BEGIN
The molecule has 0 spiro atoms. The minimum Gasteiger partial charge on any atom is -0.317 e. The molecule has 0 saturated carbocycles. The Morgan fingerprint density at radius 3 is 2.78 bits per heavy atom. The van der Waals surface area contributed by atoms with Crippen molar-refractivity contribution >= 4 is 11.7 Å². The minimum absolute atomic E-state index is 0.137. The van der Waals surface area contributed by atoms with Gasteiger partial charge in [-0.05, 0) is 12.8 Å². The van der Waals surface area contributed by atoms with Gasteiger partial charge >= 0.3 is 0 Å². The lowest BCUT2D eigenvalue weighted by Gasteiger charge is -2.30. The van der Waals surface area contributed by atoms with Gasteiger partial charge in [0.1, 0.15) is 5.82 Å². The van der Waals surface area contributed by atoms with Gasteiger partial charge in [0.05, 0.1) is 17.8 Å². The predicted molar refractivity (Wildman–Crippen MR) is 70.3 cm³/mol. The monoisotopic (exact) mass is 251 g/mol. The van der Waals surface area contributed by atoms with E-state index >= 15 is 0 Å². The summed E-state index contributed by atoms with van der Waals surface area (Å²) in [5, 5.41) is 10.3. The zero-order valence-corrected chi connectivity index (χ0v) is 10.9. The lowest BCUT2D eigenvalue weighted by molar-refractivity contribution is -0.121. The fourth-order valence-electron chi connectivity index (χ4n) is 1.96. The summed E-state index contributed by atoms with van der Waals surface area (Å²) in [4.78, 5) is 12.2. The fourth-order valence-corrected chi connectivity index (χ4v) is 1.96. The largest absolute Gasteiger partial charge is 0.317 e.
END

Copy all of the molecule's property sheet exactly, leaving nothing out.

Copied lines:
The molecule has 0 spiro atoms. The minimum Gasteiger partial charge on any atom is -0.317 e. The molecule has 0 saturated carbocycles. The Morgan fingerprint density at radius 3 is 2.78 bits per heavy atom. The van der Waals surface area contributed by atoms with Crippen molar-refractivity contribution >= 4 is 11.7 Å². The minimum absolute atomic E-state index is 0.137. The van der Waals surface area contributed by atoms with Gasteiger partial charge in [-0.05, 0) is 12.8 Å². The van der Waals surface area contributed by atoms with Gasteiger partial charge >= 0.3 is 0 Å². The lowest BCUT2D eigenvalue weighted by Gasteiger charge is -2.30. The van der Waals surface area contributed by atoms with Gasteiger partial charge in [0.1, 0.15) is 5.82 Å². The van der Waals surface area contributed by atoms with Gasteiger partial charge in [0.05, 0.1) is 17.8 Å². The predicted molar refractivity (Wildman–Crippen MR) is 70.3 cm³/mol. The monoisotopic (exact) mass is 251 g/mol. The van der Waals surface area contributed by atoms with E-state index >= 15 is 0 Å². The summed E-state index contributed by atoms with van der Waals surface area (Å²) in [5, 5.41) is 10.3. The zero-order valence-corrected chi connectivity index (χ0v) is 10.9. The lowest BCUT2D eigenvalue weighted by molar-refractivity contribution is -0.121. The fourth-order valence-electron chi connectivity index (χ4n) is 1.96. The summed E-state index contributed by atoms with van der Waals surface area (Å²) in [4.78, 5) is 12.2. The fourth-order valence-corrected chi connectivity index (χ4v) is 1.96. The largest absolute Gasteiger partial charge is 0.317 e.